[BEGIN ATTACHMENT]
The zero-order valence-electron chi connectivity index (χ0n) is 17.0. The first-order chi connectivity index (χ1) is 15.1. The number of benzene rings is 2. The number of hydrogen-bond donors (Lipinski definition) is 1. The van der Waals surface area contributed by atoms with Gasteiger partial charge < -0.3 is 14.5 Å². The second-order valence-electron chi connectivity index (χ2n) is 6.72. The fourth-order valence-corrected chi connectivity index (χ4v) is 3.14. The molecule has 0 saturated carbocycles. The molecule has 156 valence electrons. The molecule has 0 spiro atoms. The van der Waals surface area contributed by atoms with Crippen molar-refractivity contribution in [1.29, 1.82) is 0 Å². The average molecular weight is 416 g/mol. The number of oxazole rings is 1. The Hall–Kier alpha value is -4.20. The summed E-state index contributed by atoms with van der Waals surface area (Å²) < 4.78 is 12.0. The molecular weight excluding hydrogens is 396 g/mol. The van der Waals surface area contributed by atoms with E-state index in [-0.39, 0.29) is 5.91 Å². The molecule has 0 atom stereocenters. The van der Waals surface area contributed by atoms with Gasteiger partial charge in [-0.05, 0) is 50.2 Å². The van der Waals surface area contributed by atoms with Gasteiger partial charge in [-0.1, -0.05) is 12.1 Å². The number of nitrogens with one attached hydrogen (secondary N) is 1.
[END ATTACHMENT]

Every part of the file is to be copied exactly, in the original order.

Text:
The zero-order valence-electron chi connectivity index (χ0n) is 17.0. The first-order chi connectivity index (χ1) is 15.1. The number of benzene rings is 2. The number of hydrogen-bond donors (Lipinski definition) is 1. The van der Waals surface area contributed by atoms with Gasteiger partial charge < -0.3 is 14.5 Å². The second-order valence-electron chi connectivity index (χ2n) is 6.72. The fourth-order valence-corrected chi connectivity index (χ4v) is 3.14. The molecule has 0 saturated carbocycles. The molecule has 156 valence electrons. The molecule has 0 spiro atoms. The van der Waals surface area contributed by atoms with Crippen molar-refractivity contribution in [1.29, 1.82) is 0 Å². The average molecular weight is 416 g/mol. The number of oxazole rings is 1. The Hall–Kier alpha value is -4.20. The summed E-state index contributed by atoms with van der Waals surface area (Å²) < 4.78 is 12.0. The molecular weight excluding hydrogens is 396 g/mol. The van der Waals surface area contributed by atoms with E-state index in [-0.39, 0.29) is 5.91 Å². The molecule has 0 atom stereocenters. The van der Waals surface area contributed by atoms with Gasteiger partial charge in [-0.05, 0) is 50.2 Å². The van der Waals surface area contributed by atoms with Gasteiger partial charge in [-0.1, -0.05) is 12.1 Å². The number of nitrogens with one attached hydrogen (secondary N) is 1.